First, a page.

Exercise for Your Bone Health
Vital at every age for healthy bones, exercise is important for treating and preventing osteoporosis. Not only does exercise improve your bone health, it also increases muscle strength, coordination, and balance, and it leads to better overall health.
Like muscle, bone is living tissue that responds to exercise by becoming stronger. Young women and men who exercise regularly generally achieve greater peak bone mass (maximum bone density and strength) than those who do not. For most people, bone mass peaks during the third decade of life. After that time, we can begin to lose bone. Women and men older than age 20 can help prevent bone loss with regular exercise. Exercising allows us to maintain muscle strength, coordination, and balance, which in turn helps to prevent falls and related fractures. This is especially important for older adults and people who have been diagnosed with osteoporosis.
The best exercise for your bones is the weight-bearing kind, which forces you to work against gravity. Some examples of weight-bearing exercises include weight training, walking, hiking, jogging, climbing stairs, tennis, and dancing. Examples of exercises that are not weight-bearing include swimming and bicycling. Although these activities help build and maintain strong muscles and have excellent cardiovascular benefits, they are not the best way to exercise your bones.
If you have health problems -- such as heart trouble, high blood pressure, diabetes, or obesity -- or if you are age 40 or older, check with your doctor before you begin a regular exercise program.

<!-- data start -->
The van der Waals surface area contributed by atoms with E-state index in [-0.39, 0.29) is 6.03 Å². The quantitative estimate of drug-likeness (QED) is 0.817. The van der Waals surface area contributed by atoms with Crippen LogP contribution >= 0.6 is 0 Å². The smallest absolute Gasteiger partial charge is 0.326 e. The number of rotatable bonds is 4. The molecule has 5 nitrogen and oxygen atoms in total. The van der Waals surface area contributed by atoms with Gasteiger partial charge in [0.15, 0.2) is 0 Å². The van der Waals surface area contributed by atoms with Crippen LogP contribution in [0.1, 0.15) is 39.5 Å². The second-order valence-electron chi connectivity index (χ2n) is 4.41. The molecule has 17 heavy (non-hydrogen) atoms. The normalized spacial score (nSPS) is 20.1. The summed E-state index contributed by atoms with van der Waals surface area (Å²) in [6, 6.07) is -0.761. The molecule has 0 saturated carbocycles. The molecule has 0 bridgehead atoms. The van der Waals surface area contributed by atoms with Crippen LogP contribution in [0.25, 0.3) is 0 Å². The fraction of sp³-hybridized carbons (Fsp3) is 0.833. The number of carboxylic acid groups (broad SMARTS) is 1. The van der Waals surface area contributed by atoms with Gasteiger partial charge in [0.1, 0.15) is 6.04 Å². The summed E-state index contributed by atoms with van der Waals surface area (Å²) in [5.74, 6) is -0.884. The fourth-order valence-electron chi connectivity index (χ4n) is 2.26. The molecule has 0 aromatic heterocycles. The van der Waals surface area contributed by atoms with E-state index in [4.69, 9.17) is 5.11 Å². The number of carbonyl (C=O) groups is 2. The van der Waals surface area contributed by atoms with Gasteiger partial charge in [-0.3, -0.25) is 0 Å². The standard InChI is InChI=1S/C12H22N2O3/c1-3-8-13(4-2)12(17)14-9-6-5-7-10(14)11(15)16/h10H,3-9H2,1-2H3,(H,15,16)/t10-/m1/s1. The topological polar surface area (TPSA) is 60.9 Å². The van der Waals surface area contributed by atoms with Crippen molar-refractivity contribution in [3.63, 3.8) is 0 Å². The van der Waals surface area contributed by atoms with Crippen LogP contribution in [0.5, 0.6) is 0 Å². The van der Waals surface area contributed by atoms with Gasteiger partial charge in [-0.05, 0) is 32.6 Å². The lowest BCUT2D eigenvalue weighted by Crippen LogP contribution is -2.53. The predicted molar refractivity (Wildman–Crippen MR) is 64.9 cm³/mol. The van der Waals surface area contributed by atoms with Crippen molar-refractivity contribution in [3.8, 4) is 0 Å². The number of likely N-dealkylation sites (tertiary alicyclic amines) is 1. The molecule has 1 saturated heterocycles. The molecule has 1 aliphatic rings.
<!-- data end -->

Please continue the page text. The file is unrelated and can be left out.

According to the Surgeon General, the optimal goal is at least 30 minutes of physical activity on most days, preferably daily.
Listen to your body. When starting an exercise routine, you may have some muscle soreness and discomfort at the beginning, but this should not be painful or last more than 48 hours. If it does, you may be working too hard and need to ease up. Stop exercising if you have any chest pain or discomfort, and see your doctor before your next exercise session.
If you have osteoporosis, ask your doctor which activities are safe for you. If you have low bone mass, experts recommend that you protect your spine by avoiding exercises or activities that flex, bend, or twist it. Furthermore, you should avoid high-impact exercise to lower the risk of breaking a bone. You also might want to consult with an exercise specialist to learn the proper progression of activity, how to stretch and strengthen muscles safely, and how to correct poor posture habits. An exercise specialist should have a degree in exercise physiology, physical education, physical therapy, or a similar specialty. Be sure to ask if he or she is familiar with the special needs of people with osteoporosis.
Remember, exercise is only one part of an osteoporosis prevention or treatment program. Like a diet rich in calcium and vitamin D, exercise helps strengthen bones at any age. But proper exercise and diet may not be enough to stop bone loss caused by medical conditions, menopause, or lifestyle choices such as tobacco use and excessive alcohol consumption. It is important to speak with your doctor about your bone health. Discuss whether you might be a candidate for a bone mineral density test. If you are diagnosed with low bone mass, ask what medications might help keep your bones strong.
The National Institutes of Health Osteoporosis and Related Bone Diseases ~ National Resource Center acknowledges the assistance of the National Osteoporosis Foundation in the preparation of this publication.
This publication contains information about medications used to treat the health condition discussed here. When this fact sheet was printed, we included the most up-to-date (accurate) information available. Occasionally, new information on medication is released.
For updates and for any questions about any medications you are taking, please contact the U.S. Food and Drug Administration at:
U.S. Food and Drug Administration
For updates and questions about any statistics, please contact the Centers for Disease Control and Prevention's National Center for Health Statistics toll free at 800-232-4636 or visit its Web site at www.cdc.gov/nchs.
This article was provided by National Institute of Arthritis and Musculoskeletal and Skin Diseases.